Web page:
Japanther, the Pine Hill Haints, TacocaT, Strong Killings
(Mini Mart City Park) See Stranger Suggests.
Yirim Seck, the Physics, Fresh Espresso, LaRue, DJ WD4D
(Chop Suey) See preview.
The Dead Weather
(Paramount) The Dead Weather's debut CD, Horehound, has been sitting on my desk, unopened and still factory-sealed, for weeks. As much as I love some of the (especially early) White Stripes and the Kills (and Discount—why does no one ever talk about Discount?), I just wasn't sure if I needed another bluesy, blown-out rock 'n' roll act from Jack White (on drums for this project) and Alison Mosshart in my life right now. Turns out, of course, the album sounds great—the kick and snare big and round, the hi-hats hissing, the guitars wet-hot and crackling and fried like bacon in cast iron, the organ croaking like a night full of toads, Mosshart's vocals sultry and commanding. And though nothing's really sticking and begging for another spin so far, the songs are fine and groovy and engrossing enough as they're playing. ERIC GRANDY
Fruit Bats, Johnny and the Moon, Palmer Electric
(Crocodile) You might fear that lead Fruit Bat Eric D. Johnson has been so busy playing sideman to the Shins and Vetiver that he might not have much left to put into his main gig. Worry not: Fruit Bats' new The Ruminant Band (Sub Pop) shuffles and strides as easily as any folk rock this year, and the tunes are uniformly winning as well. Johnson is singing by himself now that co-vocalist Gillian Lisee has departed, but his nasal croon sounds invigorated, and so do songs like "My Unusual Friend," "The Ruminant Band," and the album-closing "Flamingo," which dips into old-timey sonics (faint vinyl hiss, tip-tap drums, cockeyed Optigan) without sounding merely cute about it. MICHAELANGELO MATOS
Thee Oh Sees, Sic Alps, Partman Parthorse
(Funhouse) Partman Parthorse recently went into the studio to record an EP's worth of original songs and carefully chosen covers. Among the originals is their 206 shit-talker "Emerald City Dollar Bin," which sadly doesn't sound quite as snarky or sly in rough demo form as it does live. Better is "Party Brat," with its low-writhing rhythm, needling guitars, bad-trip vocal echo, and typically ill-mannered lyrics (a favorite line: "You equals puke equals on my balls"). The covers range from the band's peers (the Intelligence, Unnatural Helpers, the Lights) to the Germs (of course) to Lil Wayne (um, okay). PMPH frontman Gary Smith does a pretty admirable, not embarrassing drawl on Lil Wayne's "La La" (Smith is from Florida originally, which may help). Nothing's set, but look for these songs on maybe a split 7-inch with the Lights and/or a CD via T.V. Coahran's GGNZLA Records. ERIC GRANDY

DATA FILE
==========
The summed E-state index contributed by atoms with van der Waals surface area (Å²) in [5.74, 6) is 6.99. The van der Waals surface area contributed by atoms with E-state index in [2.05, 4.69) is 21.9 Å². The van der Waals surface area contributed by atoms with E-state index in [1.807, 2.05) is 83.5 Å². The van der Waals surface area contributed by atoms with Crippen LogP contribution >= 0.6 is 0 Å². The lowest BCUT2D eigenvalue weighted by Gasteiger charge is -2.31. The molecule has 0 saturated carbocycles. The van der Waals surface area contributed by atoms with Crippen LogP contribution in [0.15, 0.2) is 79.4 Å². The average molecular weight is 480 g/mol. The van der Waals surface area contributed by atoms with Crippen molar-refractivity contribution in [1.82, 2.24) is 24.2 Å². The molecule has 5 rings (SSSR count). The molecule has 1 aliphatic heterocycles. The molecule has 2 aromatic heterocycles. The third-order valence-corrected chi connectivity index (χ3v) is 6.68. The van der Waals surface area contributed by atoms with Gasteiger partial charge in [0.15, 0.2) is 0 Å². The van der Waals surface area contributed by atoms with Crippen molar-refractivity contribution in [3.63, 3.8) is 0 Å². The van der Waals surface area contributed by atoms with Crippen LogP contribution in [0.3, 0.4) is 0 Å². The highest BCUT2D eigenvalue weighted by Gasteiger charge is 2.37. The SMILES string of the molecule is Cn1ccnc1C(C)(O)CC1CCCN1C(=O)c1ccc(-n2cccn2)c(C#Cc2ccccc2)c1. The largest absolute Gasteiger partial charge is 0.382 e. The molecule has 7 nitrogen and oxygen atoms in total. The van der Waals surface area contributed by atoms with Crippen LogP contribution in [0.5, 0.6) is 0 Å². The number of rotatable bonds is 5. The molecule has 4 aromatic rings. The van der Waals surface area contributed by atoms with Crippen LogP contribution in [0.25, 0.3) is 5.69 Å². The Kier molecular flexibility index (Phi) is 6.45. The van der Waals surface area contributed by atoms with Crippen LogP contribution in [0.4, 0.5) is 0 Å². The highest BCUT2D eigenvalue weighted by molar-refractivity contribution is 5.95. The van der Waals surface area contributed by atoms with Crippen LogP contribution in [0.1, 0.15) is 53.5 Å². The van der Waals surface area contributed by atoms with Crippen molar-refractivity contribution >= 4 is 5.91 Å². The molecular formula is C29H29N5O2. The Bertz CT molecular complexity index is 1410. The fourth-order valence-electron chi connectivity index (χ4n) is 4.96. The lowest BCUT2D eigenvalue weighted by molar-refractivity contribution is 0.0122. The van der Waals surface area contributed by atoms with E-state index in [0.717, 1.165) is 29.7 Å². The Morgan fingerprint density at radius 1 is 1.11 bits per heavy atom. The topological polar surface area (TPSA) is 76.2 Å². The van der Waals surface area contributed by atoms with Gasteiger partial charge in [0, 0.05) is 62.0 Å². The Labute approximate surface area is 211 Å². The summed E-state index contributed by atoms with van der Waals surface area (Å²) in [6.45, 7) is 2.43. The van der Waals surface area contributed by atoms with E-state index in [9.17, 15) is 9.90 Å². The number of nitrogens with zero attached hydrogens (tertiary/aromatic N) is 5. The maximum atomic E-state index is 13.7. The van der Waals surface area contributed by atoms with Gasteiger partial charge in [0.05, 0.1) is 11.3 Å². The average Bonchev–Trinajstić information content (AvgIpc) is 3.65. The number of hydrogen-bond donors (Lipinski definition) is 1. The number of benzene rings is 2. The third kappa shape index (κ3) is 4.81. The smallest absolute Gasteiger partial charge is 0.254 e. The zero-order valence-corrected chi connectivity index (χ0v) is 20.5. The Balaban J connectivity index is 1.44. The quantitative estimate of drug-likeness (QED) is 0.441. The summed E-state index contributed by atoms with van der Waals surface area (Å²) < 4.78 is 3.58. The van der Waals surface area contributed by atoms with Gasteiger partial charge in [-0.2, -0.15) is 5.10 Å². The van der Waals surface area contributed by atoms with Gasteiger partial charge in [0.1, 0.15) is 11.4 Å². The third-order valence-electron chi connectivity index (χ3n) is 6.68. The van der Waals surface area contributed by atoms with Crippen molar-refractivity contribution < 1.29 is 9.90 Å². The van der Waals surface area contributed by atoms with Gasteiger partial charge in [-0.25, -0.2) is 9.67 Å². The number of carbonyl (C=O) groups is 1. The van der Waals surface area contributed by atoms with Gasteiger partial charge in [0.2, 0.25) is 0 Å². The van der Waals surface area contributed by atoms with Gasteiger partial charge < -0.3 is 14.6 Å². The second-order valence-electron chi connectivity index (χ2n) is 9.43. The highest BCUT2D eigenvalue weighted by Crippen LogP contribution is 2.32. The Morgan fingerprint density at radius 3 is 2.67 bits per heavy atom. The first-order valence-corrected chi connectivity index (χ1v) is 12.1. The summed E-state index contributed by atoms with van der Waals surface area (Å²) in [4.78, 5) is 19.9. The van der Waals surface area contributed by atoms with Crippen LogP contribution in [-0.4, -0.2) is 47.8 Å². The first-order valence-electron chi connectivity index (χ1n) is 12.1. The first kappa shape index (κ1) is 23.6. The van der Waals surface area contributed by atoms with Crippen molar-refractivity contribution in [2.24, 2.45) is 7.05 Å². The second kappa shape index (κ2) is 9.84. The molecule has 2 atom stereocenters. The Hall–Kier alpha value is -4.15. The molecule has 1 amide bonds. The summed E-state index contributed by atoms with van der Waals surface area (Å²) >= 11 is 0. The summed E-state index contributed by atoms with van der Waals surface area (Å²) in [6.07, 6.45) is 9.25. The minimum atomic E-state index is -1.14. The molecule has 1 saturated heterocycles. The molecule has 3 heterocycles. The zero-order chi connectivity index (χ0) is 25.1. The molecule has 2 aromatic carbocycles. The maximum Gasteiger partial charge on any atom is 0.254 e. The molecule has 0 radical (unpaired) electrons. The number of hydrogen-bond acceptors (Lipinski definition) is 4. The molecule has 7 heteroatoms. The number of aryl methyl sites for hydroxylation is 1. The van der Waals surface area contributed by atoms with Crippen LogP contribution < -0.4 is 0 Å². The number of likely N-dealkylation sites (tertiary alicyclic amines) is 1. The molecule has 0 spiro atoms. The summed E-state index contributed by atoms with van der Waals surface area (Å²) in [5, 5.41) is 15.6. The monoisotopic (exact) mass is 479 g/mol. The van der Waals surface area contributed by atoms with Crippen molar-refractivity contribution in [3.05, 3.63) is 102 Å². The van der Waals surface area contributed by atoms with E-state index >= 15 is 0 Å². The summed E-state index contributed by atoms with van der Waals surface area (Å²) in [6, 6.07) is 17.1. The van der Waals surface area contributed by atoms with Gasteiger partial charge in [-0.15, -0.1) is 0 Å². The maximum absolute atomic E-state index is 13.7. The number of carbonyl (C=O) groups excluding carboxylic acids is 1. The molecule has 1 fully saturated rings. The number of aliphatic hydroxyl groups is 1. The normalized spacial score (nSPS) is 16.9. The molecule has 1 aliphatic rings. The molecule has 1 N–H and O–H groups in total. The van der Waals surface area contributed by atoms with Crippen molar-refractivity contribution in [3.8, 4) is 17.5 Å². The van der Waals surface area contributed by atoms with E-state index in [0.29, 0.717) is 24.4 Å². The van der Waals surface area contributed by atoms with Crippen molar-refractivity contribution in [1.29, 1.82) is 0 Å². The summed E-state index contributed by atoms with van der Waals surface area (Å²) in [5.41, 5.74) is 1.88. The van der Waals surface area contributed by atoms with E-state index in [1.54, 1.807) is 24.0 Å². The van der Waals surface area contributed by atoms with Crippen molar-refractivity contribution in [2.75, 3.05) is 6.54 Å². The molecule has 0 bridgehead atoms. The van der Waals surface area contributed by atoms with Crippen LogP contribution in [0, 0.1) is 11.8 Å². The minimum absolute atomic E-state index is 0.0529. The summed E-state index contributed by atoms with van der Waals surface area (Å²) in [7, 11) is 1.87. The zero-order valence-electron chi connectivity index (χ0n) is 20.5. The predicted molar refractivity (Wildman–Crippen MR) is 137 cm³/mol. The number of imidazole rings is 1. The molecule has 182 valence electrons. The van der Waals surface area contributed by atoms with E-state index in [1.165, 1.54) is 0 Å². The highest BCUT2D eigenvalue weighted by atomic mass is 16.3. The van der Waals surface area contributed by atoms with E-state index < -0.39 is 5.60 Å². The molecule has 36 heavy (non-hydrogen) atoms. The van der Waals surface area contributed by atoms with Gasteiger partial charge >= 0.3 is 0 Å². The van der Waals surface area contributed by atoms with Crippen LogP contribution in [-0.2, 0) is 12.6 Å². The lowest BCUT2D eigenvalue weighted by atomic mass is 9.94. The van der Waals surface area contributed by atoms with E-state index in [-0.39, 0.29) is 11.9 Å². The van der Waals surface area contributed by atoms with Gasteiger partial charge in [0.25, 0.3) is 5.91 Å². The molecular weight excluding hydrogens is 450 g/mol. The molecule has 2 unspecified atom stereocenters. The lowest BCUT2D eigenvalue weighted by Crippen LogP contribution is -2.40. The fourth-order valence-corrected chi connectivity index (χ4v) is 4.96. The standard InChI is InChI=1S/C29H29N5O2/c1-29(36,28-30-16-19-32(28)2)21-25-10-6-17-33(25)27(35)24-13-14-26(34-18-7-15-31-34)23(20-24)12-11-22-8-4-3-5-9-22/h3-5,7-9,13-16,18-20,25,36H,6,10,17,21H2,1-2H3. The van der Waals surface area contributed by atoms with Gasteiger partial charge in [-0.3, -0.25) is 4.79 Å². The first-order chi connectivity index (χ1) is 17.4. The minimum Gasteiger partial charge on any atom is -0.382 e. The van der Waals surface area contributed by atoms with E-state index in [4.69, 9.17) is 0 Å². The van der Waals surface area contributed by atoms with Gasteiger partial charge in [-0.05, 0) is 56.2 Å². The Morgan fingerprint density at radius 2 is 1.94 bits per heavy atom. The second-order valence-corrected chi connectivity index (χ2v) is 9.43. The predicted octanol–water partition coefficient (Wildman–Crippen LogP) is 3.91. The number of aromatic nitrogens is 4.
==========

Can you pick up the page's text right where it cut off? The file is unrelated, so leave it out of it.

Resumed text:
Your Heart Breaks, Gina Young, Carrie Clark and the Lonesome Lovers, Pufferfish, Sage Redman, Andrea Wittgens, Central Services
(Triple Door) This show celebrates the release of Love No Love, a two-disc compilation put together by local arts organization the Levee Breaking (www.theleveebreaking.com). All proceeds from the album will benefit New Beginnings, an organization that provides shelter and support for women and children who are victims of sexual or domestic violence. Disc one of Love No Love evokes the happier side of the emotion with silly, sweet, and sexy love songs, while disc two is a tribute to love's darker aspects—the breakups, the betrayal, the broken hearts. Performing tonight are just a few of the artists who contributed songs, including Your Heart Breaks, Gina Young, and Central Services. MEGAN SELING
Pissed Jeans, Suck Machine, Pig Heart Transplant
(Chop Suey) See preview.
Flexions, Portable Morla, Piles, Work, Are you a cat?
(Josephine) See Data Breaker.
Karl Blau, John Van Deusen, Goldfinch
(Q Cafe) See Stranger Suggests.
The Flaming Lips, Stardeath and White Dwarfs
(Marymoor Park) The Flaming Lips have maybe the most comforting song ever written about how we're all going to die someday so don't worry and just try to enjoy being alive right now ("Do You Realize??"). It is a legitimately magical, spine-tingling, life- (and death-) affirming thing, a sentiment so universal and inarguable that you can't not feel it, that you'll want to turn to the person next to you on the lawn at Marymoor Park and give him/her a hug no matter whether he/she's much older or younger than you or a total stranger or whatever. Also, there will be confetti and Martians and Santas and Lips frontman Wayne Coyne walking around on top of the audience in that giant hamster ball, and you really will feel good being there in that moment, even if it all has to end eventually. ERIC GRANDY
(Sonic Boom, Ballard) Portland trio Nurses slot comfortably into that stratum of indie rock in which heartfelt, troubadourian folk songs get sprinkled with specks of lysergic dust (think Animal Collective, Yeasayer, the Ruby Suns). Bands like these often draw on the Beach Boys' elaborate vocal arrangements and harmonies. But, again like Animal Collective (and also Dirty Projectors), Nurses cast this approach in a darker, more arboreal light; these guys seem more likely to wander in the forest than revel on the beach, and their songs reflect that aural woodsiness. You can hear Nurses working out the intricate vocal tapestries and soaring, feel-pretty-good melodies from their delightful new album, Apple's Acre (Dead Oceans), in the intimate confines of Sonic Boom Records. DAVE SEGAL